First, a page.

Anna and the Apocalypse Brings Festive Chills - ELEPHANT

“A charming indie flavour that cuts resolutely through Yuletide syrupiness.” Muriel Zagha dissects a new Christmas musical with a horrifying twist.

Ben Wiggins (Nick) looking back at his undead friends in the Christmas Tree Emporium
Ben Wiggins (Nick) looking back at his undead friends in the Christmas Tree Emporium

Towards the end of rock mockumentary This Is Spinal Tap, two members of the band fantasize about their “next big thing”, a musical about Jack the Ripper called Saucy Jack (“Saucy Jack, he’s a naughty one / Saucy Jack, he’s a haughty one…”). More recently, the romantic hit La La Land reinforced the escapist appeal of the Hollywood musical by creating a heightened, enchanted, glamorous reality reminiscent of Stanley Donen’s 1957 Funny Face or Mark Sandrich’s 1935 Top Hat.

Why, then, do we have an impulse to make horror sing? Not only is there a strong tradition of cult horror musicals—from The Rocky Horror Picture Show to The Little Shop of Horrors—but fright films have often been adapted for the stage as musicals: Carrie, The Exorcist, American Psycho and The Silence of the Lambs.

Ella Hunt (Anna) in the Christmas Tree Emporium with her candy cane as a weapon
Ella Hunt (Anna) in the Christmas Tree Emporium with her candy cane as a weapon

“The film has a charming indie flavour that cuts resolutely through Yuletide syrupiness”

Alternative Christmas treat Anna and the Apocalypse, directed by John McPhail, needs no adaptation: it is a ready-made horror musical mash-up. Set in a generic Scottish dead-end town, it follows the plight of plucky sixth-former Anna (Ella Hunt), her classmates and her family, as they battle a zombie pandemic. The film has a charming indie flavour that cuts resolutely through Yuletide syrupiness with gory cartoonish violence (there are severed heads rolling amidst the balls at the bowling arcade). “Christmas is fast becoming my least favourite c-word,” declares Anna, between bouts of skewering the undead with a giant candy cane.

The film is likeable, and only time will tell whether it has the potential to become a cult hit, but it unfortunately falls short of unleashing its full horror-musical powers. One problem is that it overtly references another, far superior horror movie: the non-musical Edgar Wright’s 2004 Shaun of the Dead. Another issue, perhaps tied to the first, is that the film’s songs simply aren’t good enough.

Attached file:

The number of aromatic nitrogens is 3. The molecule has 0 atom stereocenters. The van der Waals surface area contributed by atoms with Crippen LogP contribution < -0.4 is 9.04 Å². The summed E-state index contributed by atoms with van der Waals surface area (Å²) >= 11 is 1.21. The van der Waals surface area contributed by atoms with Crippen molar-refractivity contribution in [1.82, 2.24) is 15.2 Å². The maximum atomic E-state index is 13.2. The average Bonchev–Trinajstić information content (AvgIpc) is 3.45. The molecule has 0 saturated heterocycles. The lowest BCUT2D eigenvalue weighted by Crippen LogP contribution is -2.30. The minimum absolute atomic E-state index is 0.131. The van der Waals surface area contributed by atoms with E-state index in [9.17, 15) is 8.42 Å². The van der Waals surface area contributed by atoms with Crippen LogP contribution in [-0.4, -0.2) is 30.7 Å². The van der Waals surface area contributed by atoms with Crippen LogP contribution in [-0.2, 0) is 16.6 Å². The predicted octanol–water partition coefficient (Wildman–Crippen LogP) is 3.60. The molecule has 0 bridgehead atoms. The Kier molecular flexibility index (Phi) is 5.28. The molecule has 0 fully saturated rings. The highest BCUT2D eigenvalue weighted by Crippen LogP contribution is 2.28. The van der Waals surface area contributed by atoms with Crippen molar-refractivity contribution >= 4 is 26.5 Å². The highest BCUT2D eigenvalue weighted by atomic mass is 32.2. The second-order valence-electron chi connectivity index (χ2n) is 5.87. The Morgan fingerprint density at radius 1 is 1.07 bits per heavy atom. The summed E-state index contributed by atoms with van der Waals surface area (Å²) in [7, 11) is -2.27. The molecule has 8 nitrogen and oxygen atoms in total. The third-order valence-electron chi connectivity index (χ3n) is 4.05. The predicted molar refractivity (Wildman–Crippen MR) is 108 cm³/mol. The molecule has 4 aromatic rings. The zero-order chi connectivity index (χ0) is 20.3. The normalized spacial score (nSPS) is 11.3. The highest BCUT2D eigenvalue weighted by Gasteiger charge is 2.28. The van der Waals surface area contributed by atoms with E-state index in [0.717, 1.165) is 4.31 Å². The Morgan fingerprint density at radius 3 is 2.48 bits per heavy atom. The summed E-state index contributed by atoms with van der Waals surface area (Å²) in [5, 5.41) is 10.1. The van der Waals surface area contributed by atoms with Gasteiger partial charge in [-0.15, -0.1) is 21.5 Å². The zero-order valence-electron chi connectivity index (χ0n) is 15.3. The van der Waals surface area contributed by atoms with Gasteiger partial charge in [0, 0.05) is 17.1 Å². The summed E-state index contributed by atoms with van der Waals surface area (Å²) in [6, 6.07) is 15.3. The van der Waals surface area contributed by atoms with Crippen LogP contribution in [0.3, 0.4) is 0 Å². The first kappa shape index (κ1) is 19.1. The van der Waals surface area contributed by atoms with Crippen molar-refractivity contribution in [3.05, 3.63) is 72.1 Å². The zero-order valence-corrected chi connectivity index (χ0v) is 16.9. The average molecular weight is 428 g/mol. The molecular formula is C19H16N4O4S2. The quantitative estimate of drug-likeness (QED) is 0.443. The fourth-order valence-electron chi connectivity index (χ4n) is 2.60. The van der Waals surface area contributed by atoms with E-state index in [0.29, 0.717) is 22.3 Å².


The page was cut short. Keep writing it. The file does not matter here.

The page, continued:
Ella Hunt (Anna), Marli Siu (Lisa), Christopher Leveaux (Chris) & dancers in Hollywood Ending
Ella Hunt (Anna), Marli Siu (Lisa), Christopher Leveaux (Chris) & dancers in Hollywood Ending

What Anna and the Apocalypse lacks is a clear identity in terms of genre. Shaun of the Dead is a comedy in every aspect, down to Simon Pegg’s subtly choreographed clown-like physical acting. Meanwhile, the former attempts gamely to be a coming-of-age drama, a comedy and an indie musical, with songs that aren’t distinctive enough to fuse all of this together, and, crucially, the characters are too sketchily written to infuse their musical performances with any persuasive meaning.

In order to work its magic, the horror musical needs to be profoundly knowing and wily. It isn’t enough, as the characters in Anna and the Apocalypse tell each other, to have seen a few zombie movies in order to “know what to do”. The film is, sadly, a wasted opportunity: its intersection of teenage, horror and song, which channels a hormonal suggestion of ancient witchy powers, could have yielded extraordinary results. One need only think of “Once More, with Feeling”, the musical episode of Joss Whedon’s TV series Buffy the Vampire Slayer, in which the musical numbers performed by the characters reveal their hidden motives and anxieties, dynamically casting a new light on the whole drama.

Sarah Swire (Steph) & Ella Hunt (Anna) in Soldier at War
Sarah Swire (Steph) & Ella Hunt (Anna) in Soldier at War

One of the spectacular tricks a film’s song can play is allowing the characters’ subconscious to “speak out”. Though this isn’t, of course, restricted to the horror genre. In cult French film director Alain Resnais’s film On Connaît la Chanson (Same Old Song, 1997), the characters break into unexpected snatches of French pop songs, with highly comical or poignant effect, when they express deeply buried thoughts and desires.

“In the context of horror, telling the story through musical drama obeys a dual impulse”

In the context of horror, telling the story through musical drama obeys a dual impulse. As in Stephen Sondheim’s Sweeney Todd, the Demon Barber of Fleet Street, the musical element helps to create a more immersive nightmare world, such is the visceral power of a great score. Yet at the same time, songs are a way of taming and stalling horror, at least temporarily. A musical number interrupts the direct spectacle and gives us a moment to brace ourselves for the next onslaught.

However, it isn’t always a way of denying the inevitable. With no little perversity, Lars Von Trier exploited this idea with devastating grand-guignol effect at the end of 2000 musical drama Dancer in the Dark, forcing us to watch his heroine on the gallows, unable to finish her swan song while in the throes of death. After all, when it comes to horror, there is nothing more terrifying than silence.

Elephant Rating: 🐘🐘🐘(3/5)

Anna and the Apocalypse

Out now in selected theatres

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Ella Hunt (Anna) in the Christmas Tree Emporium with her candy cane as a weapon
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